First Advisor

Hugo Maynard

Date of Publication

1-1-1979

Document Type

Thesis

Degree Name

Master of Science (M.S.) in Psychology

Department

Psychology

Language

English

Subjects

Physiological psychology, Nitrous oxide -- Physiological effect, Consciousness

DOI

10.15760/etd.837

Physical Description

4, vi, 189 leaves: ill., diagrs. 28 cm.

Abstract

Psychological and physiological effects of nitrous oxide resemble those of eight other drug categories. Lipid solubility or hydrate microcrystal theories correlate behavioral measures with measurable parameters of the molecule N20. N20, a spindle poison, halts mitosis in metaphase, producing widespread physiological consequences. N20 affects the microtubules of the spindle in a number of specific ways. Microtubules are utilized in other parts of eukaryotic cells, in a wide variety of functions. In neurons, microtubules build and maintain dendritic sensory processes. Since microtubules are built of two dissimilar proteins, constantly assemble and disassemble, and maintain a more negative interior potential, they would be responsive to changes in summed post-synaptic dendritic potential. Microtubules respond to N20 with a loss of communication between subcellular components, and between cells. Chromosomes, proteins, and ATP are no longer transported efficiently. Such fundamental changes might explain nitrous oxide's effects in "potentiating" other drugs, and upon perception and memory.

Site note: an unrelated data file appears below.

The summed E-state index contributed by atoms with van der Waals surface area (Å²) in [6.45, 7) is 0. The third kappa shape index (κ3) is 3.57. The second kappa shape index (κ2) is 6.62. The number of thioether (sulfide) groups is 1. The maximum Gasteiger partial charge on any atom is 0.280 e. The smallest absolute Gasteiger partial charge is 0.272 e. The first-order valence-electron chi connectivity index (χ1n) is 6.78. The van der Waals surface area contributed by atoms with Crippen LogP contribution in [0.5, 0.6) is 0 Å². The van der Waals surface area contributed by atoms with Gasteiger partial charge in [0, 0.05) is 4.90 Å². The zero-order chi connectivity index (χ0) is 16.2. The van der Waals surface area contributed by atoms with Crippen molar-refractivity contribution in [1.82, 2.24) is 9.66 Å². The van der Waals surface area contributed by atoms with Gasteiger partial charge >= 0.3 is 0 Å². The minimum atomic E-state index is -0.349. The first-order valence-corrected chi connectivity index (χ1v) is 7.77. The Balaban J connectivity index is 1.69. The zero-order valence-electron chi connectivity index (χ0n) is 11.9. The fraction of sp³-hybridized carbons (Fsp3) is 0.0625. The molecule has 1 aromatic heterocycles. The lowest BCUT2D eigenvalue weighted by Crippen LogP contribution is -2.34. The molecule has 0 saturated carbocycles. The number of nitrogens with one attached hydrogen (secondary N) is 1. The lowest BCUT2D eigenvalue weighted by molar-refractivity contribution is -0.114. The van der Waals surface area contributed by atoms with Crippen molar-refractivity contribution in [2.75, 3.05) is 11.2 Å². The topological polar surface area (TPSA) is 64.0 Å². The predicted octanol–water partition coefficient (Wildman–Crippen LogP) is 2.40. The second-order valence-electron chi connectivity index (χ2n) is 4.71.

Rights

In Copyright. URI: http://rightsstatements.org/vocab/InC/1.0/ This Item is protected by copyright and/or related rights. You are free to use this Item in any way that is permitted by the copyright and related rights legislation that applies to your use. For other uses you need to obtain permission from the rights-holder(s).

Comments

Portland State University. Dept. of Psychology.

Persistent Identifier

http://archives.pdx.edu/ds/psu/4318

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